Residential Life

HoNUS Leaders Retreat 2021: A Leader’s Intimate Relationship with Sacrifice

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HoNUS Leaders on Day 1 of the Retreat, bright-eyed and chirpy

29 September 2021

What's in a sacrifice?

Traditionally understood as an act of offering or surrender for something you believe to be greater than yourself, the Junior Common Room Committee (JCRC) leaders of the seven Halls of NUS (HoNUS) have an intimate relationship with sacrifice.  As elected student leaders, sometimes a sacrifice manifests in endless late nights spent frantically packing welfare bags just right before exam week.  Sometimes it comes a little earlier, hot on the heels of recess week, in the form of a two-day HoNUS Leaders Retreat over Zoom.  Truly, there is no rest for the weary, and such is life for a JCRC Leader.

With a theme of ‘Thriving in the New Normal. Together.’, this year’s virtual retreat on 18 and 19 September 2021, saw 114 participants congregating on Zoom over two weekend mornings.  All seven Hall JCRCs turned out in full force, with the NUS Provost Professor Ho Teck Hua, Vice Provost (Student Life) Assoc Prof Leong Ching, the OSA Deanery, Hall Masters, and Resident Fellows all in staunch attendance.

The Retreat is the sole event in the year that leaders from all seven Halls get to meet each other to discuss strategies to boost hall vibrancy and propose solutions for shared challenges.  After almost two years into fighting the pandemic, the time was ripe for contemplation and this was evident at the Retreat: there has never been a more difficult time to be a JCRC Leader.  Since COVID-19, the journey is a muted one.  Disappointment is a recurrent theme; uncertainty over safe management measures greeted them at every turn.  Grand events designed to boost vibrancy and seed budding friendships have been relegated to meagre Zoom functions of just a couple of hours, because after all, Zoom fatigue is a real phenomenon.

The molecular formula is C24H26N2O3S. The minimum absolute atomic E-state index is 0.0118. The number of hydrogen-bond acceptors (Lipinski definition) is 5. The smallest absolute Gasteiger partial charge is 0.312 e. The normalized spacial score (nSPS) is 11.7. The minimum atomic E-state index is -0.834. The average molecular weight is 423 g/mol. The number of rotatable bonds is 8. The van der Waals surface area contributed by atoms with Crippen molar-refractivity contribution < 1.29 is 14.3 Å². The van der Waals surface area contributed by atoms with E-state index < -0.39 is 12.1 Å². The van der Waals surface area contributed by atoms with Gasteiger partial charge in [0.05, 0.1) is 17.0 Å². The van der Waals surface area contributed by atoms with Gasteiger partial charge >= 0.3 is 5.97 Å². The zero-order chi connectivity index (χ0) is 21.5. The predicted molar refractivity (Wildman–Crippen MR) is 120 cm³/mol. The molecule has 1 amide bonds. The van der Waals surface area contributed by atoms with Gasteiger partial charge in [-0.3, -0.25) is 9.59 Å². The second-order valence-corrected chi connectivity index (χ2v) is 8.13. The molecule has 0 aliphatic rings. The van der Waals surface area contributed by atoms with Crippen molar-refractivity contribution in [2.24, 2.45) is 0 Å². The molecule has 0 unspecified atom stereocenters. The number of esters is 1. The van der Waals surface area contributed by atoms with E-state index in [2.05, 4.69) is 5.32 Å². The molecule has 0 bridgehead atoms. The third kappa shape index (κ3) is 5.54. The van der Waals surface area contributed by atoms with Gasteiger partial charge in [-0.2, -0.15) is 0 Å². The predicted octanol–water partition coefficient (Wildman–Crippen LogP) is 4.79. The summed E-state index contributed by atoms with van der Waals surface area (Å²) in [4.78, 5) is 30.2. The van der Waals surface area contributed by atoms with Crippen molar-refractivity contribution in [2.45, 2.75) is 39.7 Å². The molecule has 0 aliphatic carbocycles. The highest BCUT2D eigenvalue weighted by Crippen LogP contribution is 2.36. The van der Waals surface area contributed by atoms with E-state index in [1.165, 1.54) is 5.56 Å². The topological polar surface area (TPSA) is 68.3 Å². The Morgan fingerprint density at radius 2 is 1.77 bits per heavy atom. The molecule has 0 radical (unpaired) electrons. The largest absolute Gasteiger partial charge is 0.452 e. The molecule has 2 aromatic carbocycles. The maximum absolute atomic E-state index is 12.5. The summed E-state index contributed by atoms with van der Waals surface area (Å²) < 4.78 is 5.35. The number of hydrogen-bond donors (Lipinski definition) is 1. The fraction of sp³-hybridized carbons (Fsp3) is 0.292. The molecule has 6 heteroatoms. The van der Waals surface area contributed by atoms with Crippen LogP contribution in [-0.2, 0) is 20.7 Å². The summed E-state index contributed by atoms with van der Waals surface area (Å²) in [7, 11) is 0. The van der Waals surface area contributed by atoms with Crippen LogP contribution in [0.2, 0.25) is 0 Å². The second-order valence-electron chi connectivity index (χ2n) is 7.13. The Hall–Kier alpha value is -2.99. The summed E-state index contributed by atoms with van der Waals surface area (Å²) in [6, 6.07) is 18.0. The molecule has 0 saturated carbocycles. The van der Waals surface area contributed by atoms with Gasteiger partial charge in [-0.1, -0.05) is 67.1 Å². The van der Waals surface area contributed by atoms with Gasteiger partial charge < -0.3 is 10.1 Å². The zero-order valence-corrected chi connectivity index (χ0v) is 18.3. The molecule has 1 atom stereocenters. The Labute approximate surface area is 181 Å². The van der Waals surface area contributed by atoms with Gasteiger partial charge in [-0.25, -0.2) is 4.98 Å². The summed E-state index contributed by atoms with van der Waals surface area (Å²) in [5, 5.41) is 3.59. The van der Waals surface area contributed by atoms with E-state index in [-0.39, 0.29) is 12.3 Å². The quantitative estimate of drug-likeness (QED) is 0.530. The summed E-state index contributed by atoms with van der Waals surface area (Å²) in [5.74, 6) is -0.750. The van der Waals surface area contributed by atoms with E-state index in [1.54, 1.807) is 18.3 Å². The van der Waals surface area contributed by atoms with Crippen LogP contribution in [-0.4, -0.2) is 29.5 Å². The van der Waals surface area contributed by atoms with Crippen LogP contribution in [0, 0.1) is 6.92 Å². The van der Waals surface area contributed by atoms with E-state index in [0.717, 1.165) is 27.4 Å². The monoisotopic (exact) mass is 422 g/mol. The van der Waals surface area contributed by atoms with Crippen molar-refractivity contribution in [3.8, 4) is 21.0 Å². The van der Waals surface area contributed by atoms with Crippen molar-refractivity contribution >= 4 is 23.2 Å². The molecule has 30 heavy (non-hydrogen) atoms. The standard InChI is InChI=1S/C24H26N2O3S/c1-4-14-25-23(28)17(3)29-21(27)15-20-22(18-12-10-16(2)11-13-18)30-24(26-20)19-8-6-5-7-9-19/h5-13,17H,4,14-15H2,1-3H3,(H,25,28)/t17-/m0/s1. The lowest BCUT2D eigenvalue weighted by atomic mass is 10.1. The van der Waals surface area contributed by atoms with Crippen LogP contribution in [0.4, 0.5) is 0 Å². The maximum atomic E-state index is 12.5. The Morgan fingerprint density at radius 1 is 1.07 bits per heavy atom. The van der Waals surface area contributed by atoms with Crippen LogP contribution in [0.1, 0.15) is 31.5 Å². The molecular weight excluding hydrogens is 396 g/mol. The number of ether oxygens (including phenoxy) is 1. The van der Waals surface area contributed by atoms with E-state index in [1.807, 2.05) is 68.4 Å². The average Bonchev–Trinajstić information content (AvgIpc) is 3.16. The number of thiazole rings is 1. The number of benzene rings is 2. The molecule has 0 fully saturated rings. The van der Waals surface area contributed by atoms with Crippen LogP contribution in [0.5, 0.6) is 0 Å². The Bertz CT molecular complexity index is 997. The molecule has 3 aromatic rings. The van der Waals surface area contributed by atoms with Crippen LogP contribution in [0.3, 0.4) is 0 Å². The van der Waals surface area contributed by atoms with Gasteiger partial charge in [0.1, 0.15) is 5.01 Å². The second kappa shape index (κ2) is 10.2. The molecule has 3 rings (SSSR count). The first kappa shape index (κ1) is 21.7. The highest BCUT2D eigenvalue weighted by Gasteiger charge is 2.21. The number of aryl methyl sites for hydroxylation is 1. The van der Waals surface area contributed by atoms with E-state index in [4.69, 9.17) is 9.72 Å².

But not one of them were to be deterred.  All leaders, divided into groups of the same work portfolios, bravely posed difficult questions for management, and tabled suggestions for how to tackle the same.  Presenters were passionate, and carried an air of determination to push through all barriers.

Student presenters

Student presenters speaking on issues of online fatigue, safeguarding mental health amidst rising social isolation and interpretations of safe management measures

Jarrod Ng (Year 4, SoC), JCRC President of Temasek Hall, admitted: “Having attended a physical Retreat two years ago as the Honorary General Secretary then, I must say that this virtual Retreat was a complete paradigm shift.  Understandably, we are bounded by the restrictions, but to be honest, I had mixed feelings, as I felt that there would be so many elements lacking.  However, when we are presented with adversity and external circumstances beyond our control, it is up to us as leaders to continuously push the boundaries of what we can achieve, with what we have. This includes pushing more, being more efficient with the resources we currently have, and finding additional resources that might be adaptable to the changing times.”